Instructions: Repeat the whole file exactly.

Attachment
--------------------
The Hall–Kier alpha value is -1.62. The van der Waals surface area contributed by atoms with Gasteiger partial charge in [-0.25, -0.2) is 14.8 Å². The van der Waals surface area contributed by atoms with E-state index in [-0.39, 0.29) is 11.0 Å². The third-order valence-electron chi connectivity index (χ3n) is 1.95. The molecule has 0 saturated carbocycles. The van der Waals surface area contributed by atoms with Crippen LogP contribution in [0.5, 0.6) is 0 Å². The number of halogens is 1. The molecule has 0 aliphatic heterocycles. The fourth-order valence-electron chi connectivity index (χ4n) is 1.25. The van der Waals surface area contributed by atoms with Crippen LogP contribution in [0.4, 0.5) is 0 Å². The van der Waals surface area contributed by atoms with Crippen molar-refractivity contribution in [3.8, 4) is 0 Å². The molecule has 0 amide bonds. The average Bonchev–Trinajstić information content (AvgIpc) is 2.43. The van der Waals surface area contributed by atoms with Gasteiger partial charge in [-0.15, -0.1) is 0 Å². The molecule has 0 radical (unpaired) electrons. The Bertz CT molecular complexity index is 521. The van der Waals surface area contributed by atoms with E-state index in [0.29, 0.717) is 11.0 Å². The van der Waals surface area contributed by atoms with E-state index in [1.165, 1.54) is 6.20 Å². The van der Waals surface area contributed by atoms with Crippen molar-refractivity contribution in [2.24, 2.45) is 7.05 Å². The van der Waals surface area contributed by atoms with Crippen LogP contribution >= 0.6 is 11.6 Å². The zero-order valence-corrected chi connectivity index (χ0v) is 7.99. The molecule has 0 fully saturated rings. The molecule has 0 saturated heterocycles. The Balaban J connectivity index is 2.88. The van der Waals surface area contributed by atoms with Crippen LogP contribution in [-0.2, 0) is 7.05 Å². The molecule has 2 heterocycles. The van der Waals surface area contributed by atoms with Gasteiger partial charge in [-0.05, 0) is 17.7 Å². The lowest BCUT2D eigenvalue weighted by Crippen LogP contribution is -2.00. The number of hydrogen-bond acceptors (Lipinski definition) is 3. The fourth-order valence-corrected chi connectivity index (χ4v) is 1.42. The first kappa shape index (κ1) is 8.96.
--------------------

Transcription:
The Hall–Kier alpha value is -1.62. The van der Waals surface area contributed by atoms with Gasteiger partial charge in [-0.25, -0.2) is 14.8 Å². The van der Waals surface area contributed by atoms with E-state index in [-0.39, 0.29) is 11.0 Å². The third-order valence-electron chi connectivity index (χ3n) is 1.95. The molecule has 0 saturated carbocycles. The van der Waals surface area contributed by atoms with Crippen LogP contribution in [0.5, 0.6) is 0 Å². The number of halogens is 1. The molecule has 0 aliphatic heterocycles. The fourth-order valence-electron chi connectivity index (χ4n) is 1.25. The van der Waals surface area contributed by atoms with Crippen LogP contribution in [0.4, 0.5) is 0 Å². The van der Waals surface area contributed by atoms with Crippen molar-refractivity contribution in [3.8, 4) is 0 Å². The molecule has 0 amide bonds. The average Bonchev–Trinajstić information content (AvgIpc) is 2.43. The van der Waals surface area contributed by atoms with Gasteiger partial charge in [-0.15, -0.1) is 0 Å². The molecule has 0 radical (unpaired) electrons. The Bertz CT molecular complexity index is 521. The van der Waals surface area contributed by atoms with E-state index in [0.29, 0.717) is 11.0 Å². The van der Waals surface area contributed by atoms with E-state index in [1.165, 1.54) is 6.20 Å². The van der Waals surface area contributed by atoms with Crippen molar-refractivity contribution in [2.24, 2.45) is 7.05 Å². The van der Waals surface area contributed by atoms with Crippen LogP contribution >= 0.6 is 11.6 Å². The zero-order valence-corrected chi connectivity index (χ0v) is 7.99. The molecule has 0 fully saturated rings. The molecule has 0 saturated heterocycles. The Balaban J connectivity index is 2.88. The van der Waals surface area contributed by atoms with Crippen LogP contribution in [-0.2, 0) is 7.05 Å². The molecule has 2 heterocycles. The van der Waals surface area contributed by atoms with Gasteiger partial charge in [-0.05, 0) is 17.7 Å². The lowest BCUT2D eigenvalue weighted by Crippen LogP contribution is -2.00. The number of hydrogen-bond acceptors (Lipinski definition) is 3. The fourth-order valence-corrected chi connectivity index (χ4v) is 1.42. The first kappa shape index (κ1) is 8.96.